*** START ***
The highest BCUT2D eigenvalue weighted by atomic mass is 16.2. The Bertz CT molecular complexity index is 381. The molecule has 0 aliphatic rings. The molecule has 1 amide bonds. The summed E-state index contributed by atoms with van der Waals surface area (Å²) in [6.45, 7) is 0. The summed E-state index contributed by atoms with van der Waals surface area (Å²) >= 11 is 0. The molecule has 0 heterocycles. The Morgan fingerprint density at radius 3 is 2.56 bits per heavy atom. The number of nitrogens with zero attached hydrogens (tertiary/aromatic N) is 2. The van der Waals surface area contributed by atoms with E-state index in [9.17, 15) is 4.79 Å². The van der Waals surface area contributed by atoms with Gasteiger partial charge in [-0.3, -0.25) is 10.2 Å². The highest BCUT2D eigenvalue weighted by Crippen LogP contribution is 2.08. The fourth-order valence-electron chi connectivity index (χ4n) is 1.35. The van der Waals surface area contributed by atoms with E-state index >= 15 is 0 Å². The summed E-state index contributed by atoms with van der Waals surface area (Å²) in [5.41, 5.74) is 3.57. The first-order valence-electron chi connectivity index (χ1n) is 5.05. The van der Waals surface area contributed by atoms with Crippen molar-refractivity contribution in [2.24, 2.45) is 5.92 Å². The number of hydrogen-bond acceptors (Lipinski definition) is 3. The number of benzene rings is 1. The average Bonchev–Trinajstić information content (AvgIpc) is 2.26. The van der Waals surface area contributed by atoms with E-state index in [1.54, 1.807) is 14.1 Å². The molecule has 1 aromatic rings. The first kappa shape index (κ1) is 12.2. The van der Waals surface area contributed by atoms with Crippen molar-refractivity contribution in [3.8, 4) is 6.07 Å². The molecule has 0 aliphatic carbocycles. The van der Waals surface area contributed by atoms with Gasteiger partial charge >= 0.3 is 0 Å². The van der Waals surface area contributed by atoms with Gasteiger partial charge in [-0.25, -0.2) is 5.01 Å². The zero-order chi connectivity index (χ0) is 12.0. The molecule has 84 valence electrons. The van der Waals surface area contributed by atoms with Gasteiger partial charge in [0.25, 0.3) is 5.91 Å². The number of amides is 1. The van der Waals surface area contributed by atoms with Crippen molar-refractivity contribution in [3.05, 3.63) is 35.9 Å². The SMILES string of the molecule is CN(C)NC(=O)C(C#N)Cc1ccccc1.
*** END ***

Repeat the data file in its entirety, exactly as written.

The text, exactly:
The highest BCUT2D eigenvalue weighted by atomic mass is 16.2. The Bertz CT molecular complexity index is 381. The molecule has 0 aliphatic rings. The molecule has 1 amide bonds. The summed E-state index contributed by atoms with van der Waals surface area (Å²) in [6.45, 7) is 0. The summed E-state index contributed by atoms with van der Waals surface area (Å²) >= 11 is 0. The molecule has 0 heterocycles. The Morgan fingerprint density at radius 3 is 2.56 bits per heavy atom. The number of nitrogens with zero attached hydrogens (tertiary/aromatic N) is 2. The van der Waals surface area contributed by atoms with E-state index in [9.17, 15) is 4.79 Å². The van der Waals surface area contributed by atoms with Gasteiger partial charge in [-0.3, -0.25) is 10.2 Å². The highest BCUT2D eigenvalue weighted by Crippen LogP contribution is 2.08. The fourth-order valence-electron chi connectivity index (χ4n) is 1.35. The van der Waals surface area contributed by atoms with E-state index >= 15 is 0 Å². The summed E-state index contributed by atoms with van der Waals surface area (Å²) in [5.41, 5.74) is 3.57. The first-order valence-electron chi connectivity index (χ1n) is 5.05. The van der Waals surface area contributed by atoms with Crippen molar-refractivity contribution in [2.24, 2.45) is 5.92 Å². The number of hydrogen-bond acceptors (Lipinski definition) is 3. The number of benzene rings is 1. The average Bonchev–Trinajstić information content (AvgIpc) is 2.26. The van der Waals surface area contributed by atoms with E-state index in [1.54, 1.807) is 14.1 Å². The molecule has 1 aromatic rings. The first kappa shape index (κ1) is 12.2. The van der Waals surface area contributed by atoms with Crippen molar-refractivity contribution in [3.8, 4) is 6.07 Å². The molecule has 0 aliphatic carbocycles. The van der Waals surface area contributed by atoms with Gasteiger partial charge >= 0.3 is 0 Å². The van der Waals surface area contributed by atoms with Gasteiger partial charge in [-0.25, -0.2) is 5.01 Å². The zero-order chi connectivity index (χ0) is 12.0. The molecule has 84 valence electrons. The van der Waals surface area contributed by atoms with Gasteiger partial charge in [0.25, 0.3) is 5.91 Å². The number of amides is 1. The van der Waals surface area contributed by atoms with Crippen molar-refractivity contribution in [3.05, 3.63) is 35.9 Å². The SMILES string of the molecule is CN(C)NC(=O)C(C#N)Cc1ccccc1.